The Light Touch

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The Light Touch
Directed by Richard Brooks
Produced by Pandro S. Berman
Written by Richard Brooks (screenplay)
Jed Harris (story)
Tom Reed (story)
Starring Stewart Granger
Pier Angeli
George Sanders
Cinematography Robert Surtees
Edited by George Boemler
Distributed by Metro Goldwyn Mayer
Release dates
  • January 16, 1952 (1952-01-16) (New York City)
Running time
93 minutes
Country United States
Language English
Budget $1,163,000[1]
Box office $1,281,000[1]

The Light Touch is a 1952 film starring Stewart Granger, Pier Angeli, and George Sanders, written and directed by Richard Brooks.

Plot[edit]

Art thief Sam Conride (Stewart Granger) steals a Renaissance-era painting on loan to an Italian museum by a Catholic church. He has been financed by his partner, Felix Guignol (George Sanders). Felix has an obsessed client named Aramescue (Kurt Kasznar) who has agreed to pay $100,000 for the artwork. However, Conride stages a boating accident on the way to the rendezvous in Tunis and tells Felix the painting has been destroyed in a fire.

Knowing that Sam is as unscrupulous and self-serving as he, Felix suspects otherwise. Nonetheless, he accepts Sam's suggestion that they create half a dozen forgeries to sell to unsuspecting art lovers. Felix recommends Anna Vasarri (Pier Angeli) as a painter good enough and poor enough to consider doing the work. When Sam approaches her, however, she is appalled and refuses, especially since the painting is believed by Catholics (and Aramescue) to work miracles. Felix tells Sam to get her to change her mind by romancing her. It works. She falls in love with him.

Meanwhile, Sam contacts R. F. Hawkley (Larry Keating), one of the few art fences capable of selling the famous painting. After his forgery expert, MacWade (Rhys Williams), confirms that the work is genuine, he agrees to pay $100,000. However, he does not have that much money with him, and Felix learns of their meeting.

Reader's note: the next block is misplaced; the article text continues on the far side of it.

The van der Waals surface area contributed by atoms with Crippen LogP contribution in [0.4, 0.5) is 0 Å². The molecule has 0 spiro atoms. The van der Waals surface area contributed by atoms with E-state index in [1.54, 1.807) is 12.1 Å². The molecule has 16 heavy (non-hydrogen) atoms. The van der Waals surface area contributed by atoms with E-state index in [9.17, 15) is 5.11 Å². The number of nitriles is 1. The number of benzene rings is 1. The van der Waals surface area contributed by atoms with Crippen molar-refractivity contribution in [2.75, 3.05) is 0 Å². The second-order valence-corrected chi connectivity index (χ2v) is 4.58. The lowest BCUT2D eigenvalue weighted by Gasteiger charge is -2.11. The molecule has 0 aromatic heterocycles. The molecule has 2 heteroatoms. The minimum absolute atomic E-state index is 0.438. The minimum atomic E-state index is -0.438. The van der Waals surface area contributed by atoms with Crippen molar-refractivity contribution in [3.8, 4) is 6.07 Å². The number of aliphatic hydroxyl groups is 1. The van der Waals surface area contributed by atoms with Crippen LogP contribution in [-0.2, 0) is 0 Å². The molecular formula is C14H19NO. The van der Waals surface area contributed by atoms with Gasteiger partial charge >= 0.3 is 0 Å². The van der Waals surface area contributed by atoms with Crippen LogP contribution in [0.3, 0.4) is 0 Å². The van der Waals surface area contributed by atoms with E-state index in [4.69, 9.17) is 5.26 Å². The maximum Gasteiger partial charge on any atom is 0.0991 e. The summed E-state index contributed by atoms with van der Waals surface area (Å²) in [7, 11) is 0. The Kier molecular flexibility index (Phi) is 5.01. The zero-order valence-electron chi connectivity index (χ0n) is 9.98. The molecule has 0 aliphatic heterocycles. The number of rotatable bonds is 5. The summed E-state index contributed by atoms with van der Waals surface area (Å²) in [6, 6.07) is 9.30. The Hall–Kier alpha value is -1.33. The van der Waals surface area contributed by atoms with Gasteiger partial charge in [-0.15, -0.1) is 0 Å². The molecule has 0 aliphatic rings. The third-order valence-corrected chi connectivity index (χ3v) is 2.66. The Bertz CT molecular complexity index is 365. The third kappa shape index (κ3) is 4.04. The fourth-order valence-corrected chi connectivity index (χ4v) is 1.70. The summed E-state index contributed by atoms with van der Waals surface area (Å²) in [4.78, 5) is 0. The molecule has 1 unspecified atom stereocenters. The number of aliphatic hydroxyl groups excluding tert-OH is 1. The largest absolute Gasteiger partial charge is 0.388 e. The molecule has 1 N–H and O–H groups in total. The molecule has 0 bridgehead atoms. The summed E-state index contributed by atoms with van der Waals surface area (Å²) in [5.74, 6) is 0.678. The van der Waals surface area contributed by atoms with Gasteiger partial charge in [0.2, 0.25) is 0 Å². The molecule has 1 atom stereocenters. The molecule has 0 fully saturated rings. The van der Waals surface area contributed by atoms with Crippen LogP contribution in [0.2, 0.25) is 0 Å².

Sam and Anna get married and travel to Italy for their honeymoon, financed by Felix. There, Anna learns by accident where her husband has hidden the real painting. Felix and his men watch and wait for Sam to meet Hawkley. On his own initiative, Charles (Mike Mazurki), one of Guignol's thugs, tries beating the information out of Anna, but she refuses to betray Sam.

Police officer Lt. Massiro tells her that if she knows where the real painting is, it must be returned, or he will arrest Sam. Anna asks for time to consider what to do. She then switches the painting with the fake that Sam had her create. When Sam shows Aramescu the painting, the man immediately spots it as a copy. Sam confronts Anna. When he discovers she has remained true to him despite being beaten, he comes to the realization she truly loves him, despite his many flaws, and that he loves her. Giving up, she reveals where the painting is hidden and leaves him.

Sam arranges for Massiro to arrest Felix and his men, though they have to be released when it is revealed that the painting they took from Sam is a forgery. However, this gives Sam the time he needs to return the work to its rightful place in the church. Anna returns to him as a result. As the couple walk away, arm in arm, Felix stops Charles from shooting his former partner.

Cast[edit]

Reception[edit]

According to MGM records the movie earned $438,000 in the US and Canada and $843,000 internationally, leading to a loss of $406,000.[1]

It recorded admissions of 10,277 in France.[2]

References[edit]

  1. ^ a b c 'The Eddie Mannix Ledger’, Margaret Herrick Library, Center for Motion Picture Study, Los Angeles
  2. ^ Box office information for Stewart Granger films in France at Box Office Story

External links[edit]